The Greenback Party (known successively as the Independent Party, the National Independent Party, the Greenback Party, and the Greenback Labor Party) was an American political party with an anti-monopoly ideology which was active between 1874 and 1889. The party fielded Presidential tickets three times — in the elections of 1876, 1880, and 1884, before fading away.
The party's name referred to the non-gold backed paper money, commonly known as "greenbacks," issued by the North during the American Civil War and shortly afterward. The party opposed the deflationary lowering of prices paid to producers entailed by a return to a bullion-based monetary system, the policy favored by the dominant Republican Party. Continued use of unbacked currency, it was believed, would better foster business and assist farmers by raising prices and making debts easier to pay.
Initially an agrarian organization associated with the policies of the Grange, from 1878 the organization took the name Greenback Labor Party and attempted to forge a farmer-labor alliance, adding industrial reforms to its agenda, such as support of the 8-hour day and opposition to the use of state or private force to suppress union strikes. The organization faded into oblivion in the second half of the 1880s, with its basic program reborn shortly under the aegis of the People's Party, commonly known as the "Populists."
Other articles related to "greenback party, party, greenback":
... The Greenback Party was in decline throughout the entire Cleveland administration ... In the election of 1884, the party failed to win any House seats outright, although they did win one seat in conjunction with Plains States Democrats (James B ... In the election of 1886, only two dozen Greenback candidates ran for the House, apart from another six who ran on fusion tickets ...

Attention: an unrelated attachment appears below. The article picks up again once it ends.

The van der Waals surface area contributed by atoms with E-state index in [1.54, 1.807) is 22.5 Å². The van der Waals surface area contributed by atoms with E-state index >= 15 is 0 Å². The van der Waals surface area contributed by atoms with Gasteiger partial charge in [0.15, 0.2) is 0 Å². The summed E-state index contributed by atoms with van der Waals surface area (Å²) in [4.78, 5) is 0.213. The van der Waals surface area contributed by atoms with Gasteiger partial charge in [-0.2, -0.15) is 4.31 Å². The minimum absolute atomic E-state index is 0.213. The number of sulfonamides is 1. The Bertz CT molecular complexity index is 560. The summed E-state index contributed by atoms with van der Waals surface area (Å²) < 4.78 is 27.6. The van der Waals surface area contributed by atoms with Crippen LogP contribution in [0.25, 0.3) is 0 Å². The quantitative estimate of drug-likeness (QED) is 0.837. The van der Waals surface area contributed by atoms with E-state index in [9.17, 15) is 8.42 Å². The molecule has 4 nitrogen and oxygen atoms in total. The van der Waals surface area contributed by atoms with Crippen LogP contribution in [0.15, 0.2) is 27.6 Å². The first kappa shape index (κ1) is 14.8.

... Many Greenback activists, including 1880 Presidential nominee James B ... Weaver, later participated in the Populist Party ... By the middle of the 1880s, Greenback Labor nationally was losing its labor-based support, in part as a result of craft union voluntarism and in part as a ...
... Edward served as editor of the Iowa Tribune, the central organ of the Populist party of Iowa ... He also served as chairman of the Greenback Party's National Committee, and was a delegate to its National Convention in 1876 ... In 1878, Gillette was elected as a Greenback Party member to the United States House of Representatives, serving in the 46th Congress with fellow Iowa Greenback Party member James B ...
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“We are in a period when old questions are settled and the new are not yet brought forward. Extreme party action, if continued in such a time, would ruin the party. Moderation is its only chance. The party out of power gains by all partisan conduct of those in power.”
—Rutherford Birchard Hayes (18221893)